1 Timothy 6: 17-19 17 Command those who are rich in this present world not to be arrogant nor to put their hope in wealth, which is so uncertain, but to put their hope in God, who richly provides us with everything for our enjoyment. 18 Command them to do good, to be rich in good deeds, and to be generous and willing to share. 19 In this way they will lay up treasure for themselves as a firm foundation for the coming age, so that they may take hold of the life that is truly life.

Well, this one if just for the rich. They need to do good deeds as they are specially blessed. But their foundation should be treasures laid up in heaven for the coming age so that they may take hold of life. I thought they only needed faith without works for that. Keep reading.

2 Timothy 3:16-18 16 All Scripture is God-breathed and is useful for teaching, rebuking, correcting and training in righteousness, 17 so that the servant of God[a] may be thoroughly equipped for every good work.

Wow, scripture is God breathed, according to Paul and is to thoroughly equip us for good works. Never noticed that last part.

Then we get to Titus. Arguably the book of good works. Don’t believe me? Listen to what Paul tells his faithful disciple Titus.

Titus 1:15-17 15 To the pure, all things are pure; but to those who are defiled and unbelieving, nothing is pure, but both their mind and their conscience are defiled. 16 They profess to know God, but by their deeds they deny Him, being detestable and disobedient and worthless for any good deed.

Hmmm. Professing to know God but denying Him by thier deeds. In fact these folks are worthless for good deeds. I thought good deeds were bad! At least that is what the Reformers seem to imply.

Titus 2:6-8 6 Likewise urge the young men to be [a]sensible; 7 in all things show yourself to be an example of good deeds, with [b]purity in doctrine, dignified, 8 sound in speech which is beyond reproach, so that the opponent will be put to shame, having nothing bad to say about us.

Young men are to be an example of good deeds? I thought they were suppose to be an example of faith without works? Is this really Paul here?

Titus 3:1-2 3 Remind them to be subject to rulers, to authorities, to be obedient, to be ready for every good deed, 2 to malign no one, to be peaceable, gentle, showing every consideration for all men.

What? Be ready for EVERY good deed? We are halfway through the book and Paul seems obsessed with good works already. Good deeds, good works, where is the warnings about works and faith?

Titus 3:7-9 7 so that being justified by His grace we would be made heirs [a]according to the hope of eternal life. 8 This is a trustworthy statement; and concerning these things I want you to speak confidently, so that those who have believed God will be careful to engage in good deeds. These things are good and profitable for men. 9 But avoid foolish controversies and genealogies and strife and disputes about the Law, for they are unprofitable and worthless.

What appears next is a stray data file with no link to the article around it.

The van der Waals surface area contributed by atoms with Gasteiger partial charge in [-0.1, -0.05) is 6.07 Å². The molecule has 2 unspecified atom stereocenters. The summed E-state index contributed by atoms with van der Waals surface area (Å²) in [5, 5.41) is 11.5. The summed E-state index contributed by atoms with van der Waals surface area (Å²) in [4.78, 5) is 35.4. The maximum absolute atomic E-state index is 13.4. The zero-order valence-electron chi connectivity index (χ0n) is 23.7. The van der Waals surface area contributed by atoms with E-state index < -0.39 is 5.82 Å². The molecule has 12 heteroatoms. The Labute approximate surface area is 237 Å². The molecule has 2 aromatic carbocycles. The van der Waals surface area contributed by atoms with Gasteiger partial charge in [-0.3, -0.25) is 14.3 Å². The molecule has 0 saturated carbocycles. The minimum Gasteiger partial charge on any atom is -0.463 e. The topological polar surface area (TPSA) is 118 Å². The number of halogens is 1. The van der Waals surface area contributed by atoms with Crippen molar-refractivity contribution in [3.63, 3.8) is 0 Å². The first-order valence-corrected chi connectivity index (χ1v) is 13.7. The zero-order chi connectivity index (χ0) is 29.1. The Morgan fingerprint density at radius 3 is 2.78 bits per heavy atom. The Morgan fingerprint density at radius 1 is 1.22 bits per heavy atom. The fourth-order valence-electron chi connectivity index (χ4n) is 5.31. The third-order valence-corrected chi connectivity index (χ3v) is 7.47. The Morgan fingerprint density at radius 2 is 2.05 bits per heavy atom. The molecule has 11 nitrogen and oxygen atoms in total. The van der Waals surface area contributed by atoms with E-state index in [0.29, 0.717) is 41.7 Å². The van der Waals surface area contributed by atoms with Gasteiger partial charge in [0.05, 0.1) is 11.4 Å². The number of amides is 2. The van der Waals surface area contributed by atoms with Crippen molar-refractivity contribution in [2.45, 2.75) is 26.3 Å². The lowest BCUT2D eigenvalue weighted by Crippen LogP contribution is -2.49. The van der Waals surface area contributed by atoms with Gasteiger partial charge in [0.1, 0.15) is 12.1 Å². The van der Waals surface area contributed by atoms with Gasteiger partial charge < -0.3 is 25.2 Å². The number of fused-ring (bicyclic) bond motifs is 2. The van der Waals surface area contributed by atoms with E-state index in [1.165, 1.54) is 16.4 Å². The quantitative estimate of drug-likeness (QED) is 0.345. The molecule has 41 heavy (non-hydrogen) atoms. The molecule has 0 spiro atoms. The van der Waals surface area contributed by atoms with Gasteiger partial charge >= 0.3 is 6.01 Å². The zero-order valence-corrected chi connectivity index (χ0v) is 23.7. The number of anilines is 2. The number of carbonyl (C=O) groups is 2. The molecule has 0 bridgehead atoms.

Finally, here is the Paul we hear preached about. Justified by grace. But then he goes right back to admonishing Titus to teach people to be CAREFUL, to engage in good deeds. He says they are profitable. Is this what you hear preached in your church?

Titus 3:13-14 13 Diligently help Zenas the lawyer and Apollos on their way so that nothing is lacking for them. 14 Our people must also learn to engage in good [a]deeds to meet pressing needs, so that they will not be unfruitful.

Wow, does this mean that not engaging in good deeds means we are unfruitful? Paul seems to think so. He is really laying it on our brother Titus on how to disciple this congregation in the faith. And that is constantly reminding and commanding him to teach good deeds. Is your pastor constantly reminding you to do good deeds?  Or is he parroting the Reformers and only telling you that they don’t really matter and they are in fact filthy rags to God.  Interestingly enough, that passage from  Isaiah seems to missing from Paul’s repertoire.

Eph 2:8-10 8 For by grace you have been saved through faith; and [a]that not of yourselves, it is the gift of God; 9 not as a result of works, so that no one may boast. 10 For we are His workmanship, created in Christ Jesus for good works, which God prepared beforehand so that we would walk in them.

Now wait a minute. I have heard this verse a hundred times from the pulpit. I am saved by grace through faith. So that is it. But Paul was not finished. We, according to Paul, were created in Christ Jesus, FOR GOOD WORKS. In fact he says God prepared them (works) beforehand so we could walk in them.